For many who came to know Andalusian culture throughout the Middle Ages, whether at first hand or from afar — from reading a translation produced there or from hearing a

poem sung by one of its renowned singers — the bright lights of that world, and their illumination of the rest of the universe, transcended differences of religion. It was in

Al Andalus that the profoundly Arabized Jews rediscovered and reinvented Hebrew poetry. Much of what was created and instilled under Muslim rule survived in Christian territories,

and Christians embraced nearly all aspects of Arabic style — from philosophy to architecture. Christian palaces and churches, like Jewish synagogues, were often built in the style of the Muslims,

the walls often covered with Arabic writing; one synagogue in Toledo even includes inscriptions from the Koran.


And it was throughout medieval Europe that men of unshakable faith, like Abelard and Maimonides and Averroes, saw no contradiction in pursuing the truth, whether philosophical or scientific or religious,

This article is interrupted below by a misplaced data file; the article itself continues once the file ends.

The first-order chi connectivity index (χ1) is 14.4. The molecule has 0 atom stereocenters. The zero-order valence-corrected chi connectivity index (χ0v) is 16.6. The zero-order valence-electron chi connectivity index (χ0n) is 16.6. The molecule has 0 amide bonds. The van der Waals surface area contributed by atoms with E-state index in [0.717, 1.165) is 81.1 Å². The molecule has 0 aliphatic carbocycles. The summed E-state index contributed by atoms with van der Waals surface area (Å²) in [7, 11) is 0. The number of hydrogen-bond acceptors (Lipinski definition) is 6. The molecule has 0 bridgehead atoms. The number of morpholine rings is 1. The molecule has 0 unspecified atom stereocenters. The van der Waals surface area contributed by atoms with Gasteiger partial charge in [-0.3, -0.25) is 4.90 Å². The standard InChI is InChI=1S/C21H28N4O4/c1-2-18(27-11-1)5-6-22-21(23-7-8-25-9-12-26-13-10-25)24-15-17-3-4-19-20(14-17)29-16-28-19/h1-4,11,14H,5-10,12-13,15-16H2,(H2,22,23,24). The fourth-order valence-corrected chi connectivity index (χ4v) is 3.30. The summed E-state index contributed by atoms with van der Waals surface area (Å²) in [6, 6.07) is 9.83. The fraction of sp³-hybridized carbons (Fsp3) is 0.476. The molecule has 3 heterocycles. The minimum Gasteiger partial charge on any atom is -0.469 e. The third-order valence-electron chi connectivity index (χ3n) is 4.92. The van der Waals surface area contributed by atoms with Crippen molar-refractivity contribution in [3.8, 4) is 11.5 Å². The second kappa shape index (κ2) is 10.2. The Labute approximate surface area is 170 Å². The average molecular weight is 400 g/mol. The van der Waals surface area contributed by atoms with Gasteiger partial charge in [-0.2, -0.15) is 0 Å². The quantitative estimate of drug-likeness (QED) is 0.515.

across confessional lines. This was an approach to life — and its artistic, intellectual and religious pursuits — that was contested by many, sometimes violently, as it is today. Yet it remained a powerful force for hundreds of years.


Whether it is because of our mistaken notions about the relative backwardness of the Middle Ages or our own contemporary expectations that culture, religion and political ideology will be roughly consistent,

we are likely to be taken aback by many of the lasting monuments of this Andalusian culture. The tomb of St. Ferdinand, the king remembered as the Christian conqueror of the last of all the Islamic